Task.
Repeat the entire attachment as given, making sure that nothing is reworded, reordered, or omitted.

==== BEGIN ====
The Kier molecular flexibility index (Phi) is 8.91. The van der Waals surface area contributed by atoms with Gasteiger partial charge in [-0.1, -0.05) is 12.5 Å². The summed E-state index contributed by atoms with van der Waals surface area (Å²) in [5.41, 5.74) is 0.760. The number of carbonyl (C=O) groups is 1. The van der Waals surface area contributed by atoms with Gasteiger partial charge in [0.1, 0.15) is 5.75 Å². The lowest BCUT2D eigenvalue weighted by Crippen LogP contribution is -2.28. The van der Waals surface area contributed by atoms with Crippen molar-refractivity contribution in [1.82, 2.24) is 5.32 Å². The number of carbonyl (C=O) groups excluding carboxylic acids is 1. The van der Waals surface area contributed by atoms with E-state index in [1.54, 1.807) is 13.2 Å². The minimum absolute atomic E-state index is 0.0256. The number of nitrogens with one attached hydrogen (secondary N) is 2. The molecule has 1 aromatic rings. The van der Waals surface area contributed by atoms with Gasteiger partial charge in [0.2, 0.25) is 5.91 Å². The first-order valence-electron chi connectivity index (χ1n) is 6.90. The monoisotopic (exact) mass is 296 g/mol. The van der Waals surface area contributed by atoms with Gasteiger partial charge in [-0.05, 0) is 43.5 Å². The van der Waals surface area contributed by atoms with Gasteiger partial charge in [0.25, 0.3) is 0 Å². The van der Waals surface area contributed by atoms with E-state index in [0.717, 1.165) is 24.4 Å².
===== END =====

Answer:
The Kier molecular flexibility index (Phi) is 8.91. The van der Waals surface area contributed by atoms with Gasteiger partial charge in [-0.1, -0.05) is 12.5 Å². The summed E-state index contributed by atoms with van der Waals surface area (Å²) in [5.41, 5.74) is 0.760. The number of carbonyl (C=O) groups is 1. The van der Waals surface area contributed by atoms with Gasteiger partial charge in [0.1, 0.15) is 5.75 Å². The lowest BCUT2D eigenvalue weighted by Crippen LogP contribution is -2.28. The van der Waals surface area contributed by atoms with Crippen molar-refractivity contribution in [1.82, 2.24) is 5.32 Å². The number of carbonyl (C=O) groups excluding carboxylic acids is 1. The van der Waals surface area contributed by atoms with E-state index in [1.54, 1.807) is 13.2 Å². The minimum absolute atomic E-state index is 0.0256. The number of nitrogens with one attached hydrogen (secondary N) is 2. The molecule has 1 aromatic rings. The van der Waals surface area contributed by atoms with Gasteiger partial charge in [0.2, 0.25) is 5.91 Å². The first-order valence-electron chi connectivity index (χ1n) is 6.90. The monoisotopic (exact) mass is 296 g/mol. The van der Waals surface area contributed by atoms with Gasteiger partial charge in [-0.05, 0) is 43.5 Å². The van der Waals surface area contributed by atoms with Gasteiger partial charge in [0.25, 0.3) is 0 Å². The van der Waals surface area contributed by atoms with E-state index in [0.717, 1.165) is 24.4 Å².